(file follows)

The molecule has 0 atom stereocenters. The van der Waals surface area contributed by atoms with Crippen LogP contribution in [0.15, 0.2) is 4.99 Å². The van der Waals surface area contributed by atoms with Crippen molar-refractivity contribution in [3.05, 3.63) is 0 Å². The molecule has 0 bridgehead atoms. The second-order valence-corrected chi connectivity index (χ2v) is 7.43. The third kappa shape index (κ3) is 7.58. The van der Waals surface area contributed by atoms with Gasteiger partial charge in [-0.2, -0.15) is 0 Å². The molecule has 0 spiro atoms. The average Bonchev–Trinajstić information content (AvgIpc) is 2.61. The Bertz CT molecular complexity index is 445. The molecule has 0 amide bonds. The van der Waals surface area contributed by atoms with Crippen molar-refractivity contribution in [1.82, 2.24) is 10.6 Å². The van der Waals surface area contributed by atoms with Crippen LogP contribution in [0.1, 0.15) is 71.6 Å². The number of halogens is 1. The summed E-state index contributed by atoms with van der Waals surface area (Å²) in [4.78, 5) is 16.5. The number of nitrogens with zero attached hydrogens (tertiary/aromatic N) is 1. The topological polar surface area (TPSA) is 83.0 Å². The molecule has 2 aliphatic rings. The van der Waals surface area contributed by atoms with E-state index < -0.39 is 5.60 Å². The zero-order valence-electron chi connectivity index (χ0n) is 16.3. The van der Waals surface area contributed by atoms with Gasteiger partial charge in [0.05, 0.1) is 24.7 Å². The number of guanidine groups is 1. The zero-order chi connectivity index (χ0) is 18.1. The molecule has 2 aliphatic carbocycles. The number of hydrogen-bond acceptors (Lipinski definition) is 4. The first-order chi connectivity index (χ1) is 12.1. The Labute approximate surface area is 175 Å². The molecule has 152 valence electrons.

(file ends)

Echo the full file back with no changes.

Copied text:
The molecule has 0 atom stereocenters. The van der Waals surface area contributed by atoms with Crippen LogP contribution in [0.15, 0.2) is 4.99 Å². The van der Waals surface area contributed by atoms with Crippen molar-refractivity contribution in [3.05, 3.63) is 0 Å². The molecule has 0 bridgehead atoms. The second-order valence-corrected chi connectivity index (χ2v) is 7.43. The third kappa shape index (κ3) is 7.58. The van der Waals surface area contributed by atoms with Gasteiger partial charge in [-0.2, -0.15) is 0 Å². The molecule has 0 spiro atoms. The average Bonchev–Trinajstić information content (AvgIpc) is 2.61. The Bertz CT molecular complexity index is 445. The molecule has 0 amide bonds. The van der Waals surface area contributed by atoms with Crippen molar-refractivity contribution in [1.82, 2.24) is 10.6 Å². The van der Waals surface area contributed by atoms with Crippen LogP contribution in [0.1, 0.15) is 71.6 Å². The number of halogens is 1. The summed E-state index contributed by atoms with van der Waals surface area (Å²) in [4.78, 5) is 16.5. The number of nitrogens with zero attached hydrogens (tertiary/aromatic N) is 1. The topological polar surface area (TPSA) is 83.0 Å². The molecule has 2 aliphatic rings. The van der Waals surface area contributed by atoms with E-state index < -0.39 is 5.60 Å². The zero-order valence-electron chi connectivity index (χ0n) is 16.3. The van der Waals surface area contributed by atoms with Gasteiger partial charge in [0.05, 0.1) is 24.7 Å². The number of guanidine groups is 1. The zero-order chi connectivity index (χ0) is 18.1. The molecule has 2 aliphatic carbocycles. The number of hydrogen-bond acceptors (Lipinski definition) is 4. The first-order chi connectivity index (χ1) is 12.1. The Labute approximate surface area is 175 Å². The molecule has 152 valence electrons.